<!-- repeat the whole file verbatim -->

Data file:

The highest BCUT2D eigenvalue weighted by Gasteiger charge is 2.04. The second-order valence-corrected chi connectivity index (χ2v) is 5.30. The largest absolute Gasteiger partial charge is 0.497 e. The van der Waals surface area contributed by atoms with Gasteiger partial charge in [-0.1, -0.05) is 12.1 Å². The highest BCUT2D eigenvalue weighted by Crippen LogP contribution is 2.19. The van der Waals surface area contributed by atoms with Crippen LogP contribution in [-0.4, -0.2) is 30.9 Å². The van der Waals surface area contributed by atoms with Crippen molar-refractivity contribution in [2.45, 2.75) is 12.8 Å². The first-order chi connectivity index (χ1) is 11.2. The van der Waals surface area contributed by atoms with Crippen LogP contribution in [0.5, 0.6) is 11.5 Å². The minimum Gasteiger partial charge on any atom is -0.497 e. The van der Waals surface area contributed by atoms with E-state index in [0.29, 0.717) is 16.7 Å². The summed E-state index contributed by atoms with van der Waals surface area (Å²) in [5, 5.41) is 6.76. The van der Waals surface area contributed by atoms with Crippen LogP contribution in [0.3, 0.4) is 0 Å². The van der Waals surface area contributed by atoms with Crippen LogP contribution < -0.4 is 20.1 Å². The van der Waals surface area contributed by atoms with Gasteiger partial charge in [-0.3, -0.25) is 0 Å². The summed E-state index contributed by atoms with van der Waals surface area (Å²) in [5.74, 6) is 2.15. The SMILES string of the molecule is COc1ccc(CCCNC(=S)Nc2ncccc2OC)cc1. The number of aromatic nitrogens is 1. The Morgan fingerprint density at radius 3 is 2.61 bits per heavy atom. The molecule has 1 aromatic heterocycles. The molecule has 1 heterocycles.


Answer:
The highest BCUT2D eigenvalue weighted by Gasteiger charge is 2.04. The second-order valence-corrected chi connectivity index (χ2v) is 5.30. The largest absolute Gasteiger partial charge is 0.497 e. The van der Waals surface area contributed by atoms with Gasteiger partial charge in [-0.1, -0.05) is 12.1 Å². The highest BCUT2D eigenvalue weighted by Crippen LogP contribution is 2.19. The van der Waals surface area contributed by atoms with Crippen LogP contribution in [-0.4, -0.2) is 30.9 Å². The van der Waals surface area contributed by atoms with Crippen molar-refractivity contribution in [2.45, 2.75) is 12.8 Å². The first-order chi connectivity index (χ1) is 11.2. The van der Waals surface area contributed by atoms with Crippen LogP contribution in [0.5, 0.6) is 11.5 Å². The minimum Gasteiger partial charge on any atom is -0.497 e. The van der Waals surface area contributed by atoms with E-state index in [0.29, 0.717) is 16.7 Å². The summed E-state index contributed by atoms with van der Waals surface area (Å²) in [5, 5.41) is 6.76. The van der Waals surface area contributed by atoms with Crippen LogP contribution in [0.3, 0.4) is 0 Å². The van der Waals surface area contributed by atoms with Crippen LogP contribution < -0.4 is 20.1 Å². The van der Waals surface area contributed by atoms with Gasteiger partial charge in [-0.3, -0.25) is 0 Å². The summed E-state index contributed by atoms with van der Waals surface area (Å²) in [5.74, 6) is 2.15. The SMILES string of the molecule is COc1ccc(CCCNC(=S)Nc2ncccc2OC)cc1. The number of aromatic nitrogens is 1. The Morgan fingerprint density at radius 3 is 2.61 bits per heavy atom. The molecule has 1 aromatic heterocycles. The molecule has 1 heterocycles.